Singaporean Chinese are often annoyed by the uncouth behaviour of some Chinese nationals, who tend to speak loudly in public places and swan into buildings leaving the door open. Also, we have too often heard stories of Chinese women snatching Singaporean husbands.

China’s shenzhen, night, people to take the subway. (Waihs/Dreamstimes.com)

On the other hand, a segment of Chinese nationals are said to look down on Singaporeans because their traits such as ‘simple-mindedness’ and ‘inability to speak proper Chinese’ are deemed too silly in the eyes of certain Chinese migrants.

In 2011, a vitriolic debate on the influx of Chinese immigrants was sparked by the ‘curry dispute’, which saw a newly arrived mainland Chinese family complaining about the smell of curry from their local Indian neighbours’ flat.

In the same year, 24-year-old Wang Peng Fei was expelled from East Asia Institute of Management for producing a four-minute video mocking Singaporeans.

A year later, in May 2012, Chinese financial investor Ma Chi was speeding at the wheel of his $1.4 million Ferrari when he got into a fatal accident. The 31-year-old’s reckless driving killed himself – and also a 52-year-old taxi driver Cheng Teck Hock and his 41-year-old Japanese passenger, Ito Shigemi. Again, this incident raised a furore among local netizens against the surge of mainland Chinese in Singapore.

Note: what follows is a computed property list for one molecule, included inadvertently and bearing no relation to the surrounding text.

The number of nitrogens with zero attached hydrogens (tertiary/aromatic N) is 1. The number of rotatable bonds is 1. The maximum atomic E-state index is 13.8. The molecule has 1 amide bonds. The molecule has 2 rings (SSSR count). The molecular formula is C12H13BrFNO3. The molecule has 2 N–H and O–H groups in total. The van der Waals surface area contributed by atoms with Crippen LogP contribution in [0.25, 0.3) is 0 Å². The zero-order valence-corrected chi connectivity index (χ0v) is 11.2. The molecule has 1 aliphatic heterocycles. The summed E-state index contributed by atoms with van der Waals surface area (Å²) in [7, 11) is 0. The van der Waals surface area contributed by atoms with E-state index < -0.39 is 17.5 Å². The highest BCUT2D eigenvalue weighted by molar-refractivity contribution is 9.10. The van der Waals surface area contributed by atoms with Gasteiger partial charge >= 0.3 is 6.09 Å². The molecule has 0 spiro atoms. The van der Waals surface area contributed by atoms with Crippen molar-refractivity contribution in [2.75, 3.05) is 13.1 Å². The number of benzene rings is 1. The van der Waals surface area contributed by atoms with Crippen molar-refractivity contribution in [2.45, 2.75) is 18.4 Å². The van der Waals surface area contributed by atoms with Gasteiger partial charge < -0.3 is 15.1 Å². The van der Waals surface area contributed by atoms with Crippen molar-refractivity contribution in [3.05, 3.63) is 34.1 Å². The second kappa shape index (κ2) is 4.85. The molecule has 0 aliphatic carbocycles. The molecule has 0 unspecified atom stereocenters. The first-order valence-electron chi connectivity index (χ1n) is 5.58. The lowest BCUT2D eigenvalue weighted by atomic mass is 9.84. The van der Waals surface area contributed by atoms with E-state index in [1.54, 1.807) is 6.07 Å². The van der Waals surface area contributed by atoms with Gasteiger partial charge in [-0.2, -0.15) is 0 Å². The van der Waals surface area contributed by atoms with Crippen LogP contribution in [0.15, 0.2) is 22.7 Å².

Of course, not all mainland Chinese are rude, aggressive or ill-mannered. There are many mainland Chinese who are equally appalled at their fellow citizens’ behavior, and a number have also assimilated well and are contributing positively to Singapore.

Su Xi (a pseudonym), a researcher at a local educational institution, is one of them. Unlike other Chinese nationals who usually position their nationality and country as a cut above the rest, Su Xi is modest, polite and rational.Hailing from Southern China, Su Xi tells us about her life in Singapore and sheds light on why Chinese nationals behave in such a manner as well as the problems facing China.

Can you comment on the Curry Dispute in 2011?